CLEVELAND, OH (WOIO) - Monte Gaddis made headlines a few years back waiting outside the Cleveland Browns' practice facility asking for a shot.
That was 2015, for three days he held a sign stating his case.
Admittedly it was a crazy idea, but it spoke volumes about his passion to perform professionally.
3 years later his dream of playing pro ball came true, through the sport of rugby.
Instead of FirstEnergy Stadium he plays in venues overseas.
The ball is also a tad bit bigger.
In the past two years he’s played in the United Kingdom, Toronto, Serbia, Turkey and Amsterdam.
Gaddis said that the transition was beyond smooth.
Coaches were impressed with his natural ability to pick up the sport and the explosiveness and agility he picked up over his years playing American football gave him a huge advantage.
“I feel like I was born to tackle and run the ball. With no pads it just felt like playing ‘Dynoman’ when I was growing up.”
(watch video for the breakdown of his childhood past time.)
The former Cleveland Central Catholic graduate’s story is one of resilience.
After graduating in 2010 he walked on to play football at the University of Maryland
But he was forced to drop out after his first year due to academic failure.
- 2011 he refocused and went to Junior college playing football for Dean College in Franklin MA.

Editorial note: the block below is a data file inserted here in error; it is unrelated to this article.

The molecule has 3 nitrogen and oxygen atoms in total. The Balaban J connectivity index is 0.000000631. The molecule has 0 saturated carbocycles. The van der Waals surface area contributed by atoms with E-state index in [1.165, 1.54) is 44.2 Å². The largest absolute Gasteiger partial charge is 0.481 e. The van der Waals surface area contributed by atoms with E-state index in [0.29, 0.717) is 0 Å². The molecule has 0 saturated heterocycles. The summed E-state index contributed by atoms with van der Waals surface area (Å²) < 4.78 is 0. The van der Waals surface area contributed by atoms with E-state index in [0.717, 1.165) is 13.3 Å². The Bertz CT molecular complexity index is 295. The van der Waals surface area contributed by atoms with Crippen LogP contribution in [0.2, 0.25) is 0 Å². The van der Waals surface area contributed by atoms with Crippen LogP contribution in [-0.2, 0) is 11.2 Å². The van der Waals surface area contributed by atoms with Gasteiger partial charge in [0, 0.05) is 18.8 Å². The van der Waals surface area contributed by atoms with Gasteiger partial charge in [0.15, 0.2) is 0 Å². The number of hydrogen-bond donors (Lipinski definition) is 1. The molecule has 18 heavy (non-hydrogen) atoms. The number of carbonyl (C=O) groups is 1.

- There he caught the attention of Towson University where he was voted team captain and earned All-American honors as a linebacker
- He got his first taste of ‘paid play' traveling to Poland where he played football overseas.
- 2015 - He pulled the Browns stunt
- Shortly after that he got a brief working opportunity with an Arena League team, the Iowa Barnstormers
- It was 2016 where his dreams took shape through the sport of rugby
While Gaddis is happy where the game has taken him, he made a point to say that this isn’t the end of his dream to play in the NFL.
The most amazing thing about his journey is he’s doing it all with a smile of his face, inspiring others to get involved and take a leap of faith with the sport.
“I just want kids to know there’s another way to make it out," Gaddis said.
The past year he developed an organization called Gaddis Guidance where he mentors the youth in his community giving them advice and elite training with some of the area’s best athletes.
His goal is to inspire, and from the looks of it, it seems to be working.